Brexit clock is ticking.
A recent survey by Thomson Reuters suggests uncertainty over the Brexit process and its outcome is having a profound effect on our clients.
The survey suggests clients are turning away from English and Welsh law and from this jurisdiction as a jurisdiction of choice.
This is clearly concerning, since one of the hallmarks of the Law Society’s work on Brexit is to maintain England and Wales as a global legal centre. Not a moment to push the panic button – but perhaps indicative of the need to conclude swiftly on the final picture for the transition period and the scenario thereafter.
The problems of uncertainty are recognised by the government. Justice minister Lucy Frazer MP acknowledged them in recent evidence to the Justice Sub-Committee of the Lords’ EU Select Committee, countering ‘… but we are working towards getting that resolved as soon as possible’.
To that end, on 12 July the government published a long-awaited white paper setting out its broad prescription for post-Brexit Britain. Like many others, lawyers are seeking a smooth transition. But the reality is that for many in the profession, the law and its practice will be significantly different.
Some of these changes can be perceived by examining the European Union (Withdrawal) Act 2018, which received royal assent at the end of June. James Segan of Blackstone Chambers has examined 10 of the significant changes rendered by the new statute. His piece can be found at tinyurl.com/yb9fd57f and it is a sobering read.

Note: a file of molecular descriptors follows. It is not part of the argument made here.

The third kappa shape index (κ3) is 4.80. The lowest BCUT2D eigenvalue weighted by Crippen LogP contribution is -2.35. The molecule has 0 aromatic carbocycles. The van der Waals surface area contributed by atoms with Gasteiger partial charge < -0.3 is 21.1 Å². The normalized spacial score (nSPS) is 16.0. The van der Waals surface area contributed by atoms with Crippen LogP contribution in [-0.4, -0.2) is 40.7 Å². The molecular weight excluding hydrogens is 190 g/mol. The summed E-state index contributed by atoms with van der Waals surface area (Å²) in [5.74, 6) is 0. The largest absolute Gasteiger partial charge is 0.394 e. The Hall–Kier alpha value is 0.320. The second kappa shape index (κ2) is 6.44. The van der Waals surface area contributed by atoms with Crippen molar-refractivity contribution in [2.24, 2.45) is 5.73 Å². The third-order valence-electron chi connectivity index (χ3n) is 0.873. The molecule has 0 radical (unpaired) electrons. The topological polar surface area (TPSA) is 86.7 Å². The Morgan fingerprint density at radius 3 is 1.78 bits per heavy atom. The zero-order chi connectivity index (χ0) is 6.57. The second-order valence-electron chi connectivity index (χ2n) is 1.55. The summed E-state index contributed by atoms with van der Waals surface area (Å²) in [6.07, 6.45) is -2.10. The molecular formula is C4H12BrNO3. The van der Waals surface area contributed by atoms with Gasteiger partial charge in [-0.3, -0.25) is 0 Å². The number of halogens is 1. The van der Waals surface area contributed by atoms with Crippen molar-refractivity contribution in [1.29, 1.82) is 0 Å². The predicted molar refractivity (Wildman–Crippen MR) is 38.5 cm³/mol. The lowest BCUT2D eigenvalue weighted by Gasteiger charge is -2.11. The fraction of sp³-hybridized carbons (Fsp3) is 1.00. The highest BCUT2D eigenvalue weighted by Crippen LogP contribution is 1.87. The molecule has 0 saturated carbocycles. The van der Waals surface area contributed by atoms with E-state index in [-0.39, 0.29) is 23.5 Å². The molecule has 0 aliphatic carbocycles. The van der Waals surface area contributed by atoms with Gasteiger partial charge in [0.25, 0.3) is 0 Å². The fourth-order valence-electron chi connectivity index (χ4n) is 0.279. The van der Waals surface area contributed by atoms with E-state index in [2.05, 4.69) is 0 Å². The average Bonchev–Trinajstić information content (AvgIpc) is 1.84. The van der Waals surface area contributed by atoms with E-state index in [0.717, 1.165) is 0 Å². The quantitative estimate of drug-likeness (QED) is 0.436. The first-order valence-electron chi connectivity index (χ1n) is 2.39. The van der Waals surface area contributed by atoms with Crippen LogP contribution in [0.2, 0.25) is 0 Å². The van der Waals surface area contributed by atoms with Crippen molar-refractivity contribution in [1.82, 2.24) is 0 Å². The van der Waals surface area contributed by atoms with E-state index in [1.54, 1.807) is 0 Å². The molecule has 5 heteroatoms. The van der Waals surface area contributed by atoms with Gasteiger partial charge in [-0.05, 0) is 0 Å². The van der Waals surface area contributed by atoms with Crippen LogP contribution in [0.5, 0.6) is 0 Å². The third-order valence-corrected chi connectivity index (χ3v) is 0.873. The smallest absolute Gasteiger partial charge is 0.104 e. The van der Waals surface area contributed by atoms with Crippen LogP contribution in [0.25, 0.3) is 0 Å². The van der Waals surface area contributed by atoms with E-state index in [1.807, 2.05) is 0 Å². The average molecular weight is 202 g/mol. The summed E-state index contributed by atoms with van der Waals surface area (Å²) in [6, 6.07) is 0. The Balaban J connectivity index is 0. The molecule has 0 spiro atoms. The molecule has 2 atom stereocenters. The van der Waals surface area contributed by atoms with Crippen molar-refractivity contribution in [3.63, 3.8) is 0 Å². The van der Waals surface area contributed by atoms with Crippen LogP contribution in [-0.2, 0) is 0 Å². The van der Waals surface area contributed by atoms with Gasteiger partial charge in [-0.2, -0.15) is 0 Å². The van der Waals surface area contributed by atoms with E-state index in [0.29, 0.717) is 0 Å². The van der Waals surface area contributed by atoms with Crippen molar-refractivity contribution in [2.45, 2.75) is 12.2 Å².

On civil judicial cooperation, paragraphs 145-147 of the white paper confirm the long-stated aim to join the Lugano Convention, but suggest a bilateral agreement which might be a form of ‘Lugano plus plus’. This proposal has some endorsement in the European Council Guidelines. Subject to the political uncertainty that surrounds the white paper itself, this all sounds positive and is an aspiration that the profession widely applauds. Moreover, it is rooted in a wider desire to achieve general civil and judicial cooperation between the UK and the EU (subject, of course, to the red line through the continuing binding influence of the Court of Justice of the European Union).
This aspiration is one of the foundation stones of the UK’s status as a global legal centre – the ability to enforce judgments of the UK courts freely.
There is less good news for the profession in relation to the export of legal services and continuing rights of establishment in the EU. The white paper starts off on the right foot, seeking mutual recognition of qualifications and suggesting this will provide the freedom to deliver services across the UK and EU. Unfortunately, this needs much more support in the white paper and yet this is absent. The problem lies in the general proposals for services, which fall well short of what professional services providers and many of their clients need in order to maintain (as far as possible) the status quo.